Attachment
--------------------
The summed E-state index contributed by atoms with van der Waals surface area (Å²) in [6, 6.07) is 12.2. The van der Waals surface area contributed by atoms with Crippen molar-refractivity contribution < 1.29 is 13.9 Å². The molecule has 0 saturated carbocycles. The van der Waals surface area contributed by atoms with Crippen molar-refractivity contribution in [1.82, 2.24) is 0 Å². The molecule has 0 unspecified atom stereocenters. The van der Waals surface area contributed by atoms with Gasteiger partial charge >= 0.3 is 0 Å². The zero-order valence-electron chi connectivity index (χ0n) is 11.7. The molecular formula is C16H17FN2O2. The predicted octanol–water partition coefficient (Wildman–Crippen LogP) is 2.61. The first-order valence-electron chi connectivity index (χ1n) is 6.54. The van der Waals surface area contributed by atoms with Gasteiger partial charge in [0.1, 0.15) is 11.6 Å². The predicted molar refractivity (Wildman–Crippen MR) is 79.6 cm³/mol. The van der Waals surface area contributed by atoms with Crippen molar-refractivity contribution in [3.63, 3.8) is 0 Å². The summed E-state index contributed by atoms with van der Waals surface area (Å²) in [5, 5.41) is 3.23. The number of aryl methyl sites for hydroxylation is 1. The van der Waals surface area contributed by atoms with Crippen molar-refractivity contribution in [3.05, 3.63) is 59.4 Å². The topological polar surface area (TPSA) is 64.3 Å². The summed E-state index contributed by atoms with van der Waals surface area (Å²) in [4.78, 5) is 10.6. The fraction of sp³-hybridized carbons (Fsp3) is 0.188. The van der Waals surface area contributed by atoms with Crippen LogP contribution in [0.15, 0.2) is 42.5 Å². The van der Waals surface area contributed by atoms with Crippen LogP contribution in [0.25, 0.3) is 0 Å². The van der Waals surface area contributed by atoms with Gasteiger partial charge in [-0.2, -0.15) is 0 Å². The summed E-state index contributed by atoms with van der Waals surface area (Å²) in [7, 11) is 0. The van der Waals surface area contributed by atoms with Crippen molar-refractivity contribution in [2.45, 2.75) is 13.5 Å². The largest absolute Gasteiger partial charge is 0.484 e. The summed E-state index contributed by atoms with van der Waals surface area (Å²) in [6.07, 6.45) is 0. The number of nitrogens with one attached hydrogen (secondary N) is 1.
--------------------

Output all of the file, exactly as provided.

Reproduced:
The summed E-state index contributed by atoms with van der Waals surface area (Å²) in [6, 6.07) is 12.2. The van der Waals surface area contributed by atoms with Crippen molar-refractivity contribution < 1.29 is 13.9 Å². The molecule has 0 saturated carbocycles. The van der Waals surface area contributed by atoms with Crippen molar-refractivity contribution in [1.82, 2.24) is 0 Å². The molecule has 0 unspecified atom stereocenters. The van der Waals surface area contributed by atoms with Gasteiger partial charge >= 0.3 is 0 Å². The zero-order valence-electron chi connectivity index (χ0n) is 11.7. The molecular formula is C16H17FN2O2. The predicted octanol–water partition coefficient (Wildman–Crippen LogP) is 2.61. The first-order valence-electron chi connectivity index (χ1n) is 6.54. The van der Waals surface area contributed by atoms with Gasteiger partial charge in [0.1, 0.15) is 11.6 Å². The predicted molar refractivity (Wildman–Crippen MR) is 79.6 cm³/mol. The van der Waals surface area contributed by atoms with Crippen molar-refractivity contribution in [3.63, 3.8) is 0 Å². The summed E-state index contributed by atoms with van der Waals surface area (Å²) in [5, 5.41) is 3.23. The number of aryl methyl sites for hydroxylation is 1. The van der Waals surface area contributed by atoms with Crippen molar-refractivity contribution in [3.05, 3.63) is 59.4 Å². The topological polar surface area (TPSA) is 64.3 Å². The summed E-state index contributed by atoms with van der Waals surface area (Å²) in [4.78, 5) is 10.6. The fraction of sp³-hybridized carbons (Fsp3) is 0.188. The van der Waals surface area contributed by atoms with Crippen LogP contribution in [0.15, 0.2) is 42.5 Å². The van der Waals surface area contributed by atoms with Crippen LogP contribution in [0.25, 0.3) is 0 Å². The van der Waals surface area contributed by atoms with Gasteiger partial charge in [-0.2, -0.15) is 0 Å². The summed E-state index contributed by atoms with van der Waals surface area (Å²) in [7, 11) is 0. The van der Waals surface area contributed by atoms with Crippen molar-refractivity contribution in [2.45, 2.75) is 13.5 Å². The largest absolute Gasteiger partial charge is 0.484 e. The summed E-state index contributed by atoms with van der Waals surface area (Å²) in [6.07, 6.45) is 0. The number of nitrogens with one attached hydrogen (secondary N) is 1.